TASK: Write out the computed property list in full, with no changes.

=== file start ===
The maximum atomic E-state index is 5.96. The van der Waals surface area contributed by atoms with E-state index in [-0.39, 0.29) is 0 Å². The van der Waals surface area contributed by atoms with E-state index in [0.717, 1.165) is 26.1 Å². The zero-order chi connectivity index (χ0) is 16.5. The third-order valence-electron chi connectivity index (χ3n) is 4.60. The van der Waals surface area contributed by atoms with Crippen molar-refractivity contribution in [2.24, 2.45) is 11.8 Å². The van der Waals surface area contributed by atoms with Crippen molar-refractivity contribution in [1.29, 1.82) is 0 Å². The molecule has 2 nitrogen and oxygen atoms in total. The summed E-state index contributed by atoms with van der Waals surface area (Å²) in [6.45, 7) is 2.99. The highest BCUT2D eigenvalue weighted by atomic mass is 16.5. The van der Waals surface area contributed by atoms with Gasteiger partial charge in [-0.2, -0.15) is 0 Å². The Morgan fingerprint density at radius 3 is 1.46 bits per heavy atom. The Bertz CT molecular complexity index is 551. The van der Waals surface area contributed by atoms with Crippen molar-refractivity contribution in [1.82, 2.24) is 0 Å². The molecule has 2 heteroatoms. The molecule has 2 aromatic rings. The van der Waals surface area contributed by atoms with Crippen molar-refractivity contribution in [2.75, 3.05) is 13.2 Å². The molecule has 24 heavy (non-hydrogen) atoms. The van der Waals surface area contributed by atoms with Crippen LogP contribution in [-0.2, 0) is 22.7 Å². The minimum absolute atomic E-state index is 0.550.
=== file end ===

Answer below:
The maximum atomic E-state index is 5.96. The van der Waals surface area contributed by atoms with E-state index in [-0.39, 0.29) is 0 Å². The van der Waals surface area contributed by atoms with E-state index in [0.717, 1.165) is 26.1 Å². The zero-order chi connectivity index (χ0) is 16.5. The third-order valence-electron chi connectivity index (χ3n) is 4.60. The van der Waals surface area contributed by atoms with Crippen molar-refractivity contribution in [2.24, 2.45) is 11.8 Å². The van der Waals surface area contributed by atoms with Crippen molar-refractivity contribution in [1.29, 1.82) is 0 Å². The molecule has 2 nitrogen and oxygen atoms in total. The summed E-state index contributed by atoms with van der Waals surface area (Å²) in [6.45, 7) is 2.99. The highest BCUT2D eigenvalue weighted by atomic mass is 16.5. The van der Waals surface area contributed by atoms with Gasteiger partial charge in [-0.2, -0.15) is 0 Å². The Morgan fingerprint density at radius 3 is 1.46 bits per heavy atom. The Bertz CT molecular complexity index is 551. The van der Waals surface area contributed by atoms with Crippen molar-refractivity contribution in [1.82, 2.24) is 0 Å². The molecule has 2 heteroatoms. The molecule has 2 aromatic rings. The van der Waals surface area contributed by atoms with Crippen molar-refractivity contribution in [2.75, 3.05) is 13.2 Å². The molecule has 24 heavy (non-hydrogen) atoms. The van der Waals surface area contributed by atoms with Crippen LogP contribution in [-0.2, 0) is 22.7 Å². The minimum absolute atomic E-state index is 0.550.